3. Tsunami "Wave Train" Many people have the mistaken belief that tsunamis are single waves. They are not. Instead tsunamis are "wave trains" consisting of multiple waves. The chart below is a tidal gauge record from Onagawa, Japan beginning at the time of the 1960 Chile earthquake. Time is plotted along the horizontal axis and water level is plotted on the vertical axis. Note the normal rise and fall of the ocean surface, caused by tides, during the early part of this record. Then recorded are a few waves a little larger than normal followed by several much larger waves. In many tsunami events the shoreline is pounded by repeated large waves.
6. WHAT CAUSE? Most tsunamis are caused by earthquakes generated in a seduction zone, an area where an oceanic plate is being forced down into the mantle by plate tectonic forces. The friction between the sub ducting plate and the overriding plate is enormous. This friction prevents a slow and steady rate of seduction and instead the two plates become "stuck". Subduction Zones are Potential Tsunami Locations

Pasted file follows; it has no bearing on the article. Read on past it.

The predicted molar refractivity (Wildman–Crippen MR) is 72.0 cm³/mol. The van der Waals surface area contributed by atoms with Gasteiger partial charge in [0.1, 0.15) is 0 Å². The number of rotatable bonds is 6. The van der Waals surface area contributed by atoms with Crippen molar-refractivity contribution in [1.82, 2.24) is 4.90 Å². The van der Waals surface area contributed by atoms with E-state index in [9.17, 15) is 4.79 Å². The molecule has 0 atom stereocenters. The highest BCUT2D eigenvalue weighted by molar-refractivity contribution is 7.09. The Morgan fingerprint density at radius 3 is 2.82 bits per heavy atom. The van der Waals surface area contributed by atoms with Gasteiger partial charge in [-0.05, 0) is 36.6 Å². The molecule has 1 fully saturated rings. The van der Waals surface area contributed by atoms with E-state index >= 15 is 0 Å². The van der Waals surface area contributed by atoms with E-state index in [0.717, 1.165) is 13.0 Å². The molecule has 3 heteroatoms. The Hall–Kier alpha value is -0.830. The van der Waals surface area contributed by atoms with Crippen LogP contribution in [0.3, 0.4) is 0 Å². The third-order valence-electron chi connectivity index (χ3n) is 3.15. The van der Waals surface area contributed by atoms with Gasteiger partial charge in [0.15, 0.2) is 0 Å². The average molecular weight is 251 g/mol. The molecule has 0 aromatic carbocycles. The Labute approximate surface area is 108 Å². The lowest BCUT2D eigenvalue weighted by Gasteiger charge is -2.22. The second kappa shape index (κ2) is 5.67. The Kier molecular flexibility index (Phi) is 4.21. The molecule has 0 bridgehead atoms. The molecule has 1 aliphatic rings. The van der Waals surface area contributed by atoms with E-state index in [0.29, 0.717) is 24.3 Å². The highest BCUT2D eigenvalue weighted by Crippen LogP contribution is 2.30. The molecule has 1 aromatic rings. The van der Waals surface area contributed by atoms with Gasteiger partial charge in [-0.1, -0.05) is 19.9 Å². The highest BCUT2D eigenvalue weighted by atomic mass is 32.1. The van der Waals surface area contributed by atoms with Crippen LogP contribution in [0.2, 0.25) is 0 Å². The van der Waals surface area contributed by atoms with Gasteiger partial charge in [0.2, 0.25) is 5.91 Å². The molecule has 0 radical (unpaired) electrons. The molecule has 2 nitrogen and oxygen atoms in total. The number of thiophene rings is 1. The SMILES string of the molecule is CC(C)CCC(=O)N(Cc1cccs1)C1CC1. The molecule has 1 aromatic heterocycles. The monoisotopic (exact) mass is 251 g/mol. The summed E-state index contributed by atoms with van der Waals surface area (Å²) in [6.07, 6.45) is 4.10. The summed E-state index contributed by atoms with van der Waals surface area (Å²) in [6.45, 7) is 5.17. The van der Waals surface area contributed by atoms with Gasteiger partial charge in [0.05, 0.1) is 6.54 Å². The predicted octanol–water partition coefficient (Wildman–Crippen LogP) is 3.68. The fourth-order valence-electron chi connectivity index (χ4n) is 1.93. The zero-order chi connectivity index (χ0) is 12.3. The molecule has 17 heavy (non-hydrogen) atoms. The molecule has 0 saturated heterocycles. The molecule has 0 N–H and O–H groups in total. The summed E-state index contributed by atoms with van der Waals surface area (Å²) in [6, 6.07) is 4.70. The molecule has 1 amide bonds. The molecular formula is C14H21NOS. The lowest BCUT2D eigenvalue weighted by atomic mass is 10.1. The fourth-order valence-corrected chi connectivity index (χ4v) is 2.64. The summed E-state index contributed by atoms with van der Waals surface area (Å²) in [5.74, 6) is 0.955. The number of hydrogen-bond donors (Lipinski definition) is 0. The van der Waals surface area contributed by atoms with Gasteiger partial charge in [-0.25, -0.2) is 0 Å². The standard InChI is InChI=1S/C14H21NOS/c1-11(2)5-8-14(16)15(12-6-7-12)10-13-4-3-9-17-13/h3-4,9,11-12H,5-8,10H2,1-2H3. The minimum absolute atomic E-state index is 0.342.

7. WHAT CAUSE? As the stuck plate continues to descend into the mantle the motion causes a slow distortion of the overriding plage. The result is an accumulation of energy very similar to the energy stored in a compressed spring. Energy can accumulate in the overriding plate over a long period of time - decades or even centuries. Accumulated Seismic Energy
8. WHERE? Tsunamis occur most frequently in the Pacific Ocean , but are a global phenomenon; they are possible wherever large bodies of water are found, including inland lakes, where they can be caused by landslides. Japan is a nation with the most recorded tsunamis in the world. The earliest recorded disaster being that of the 684 A.D.
9. Tsunami is one of the earth’s disaster. It was a Japanese word meaning “harbor wave,” used as the scientific term for a class of abnormal sea wave that can cause catastrophic damage when it hits a coastline. Tsunamis can be generated by an undersea earthquake, an undersea landslide, the eruption of an undersea volcano, or by the force of an asteroid crashing into the ocean.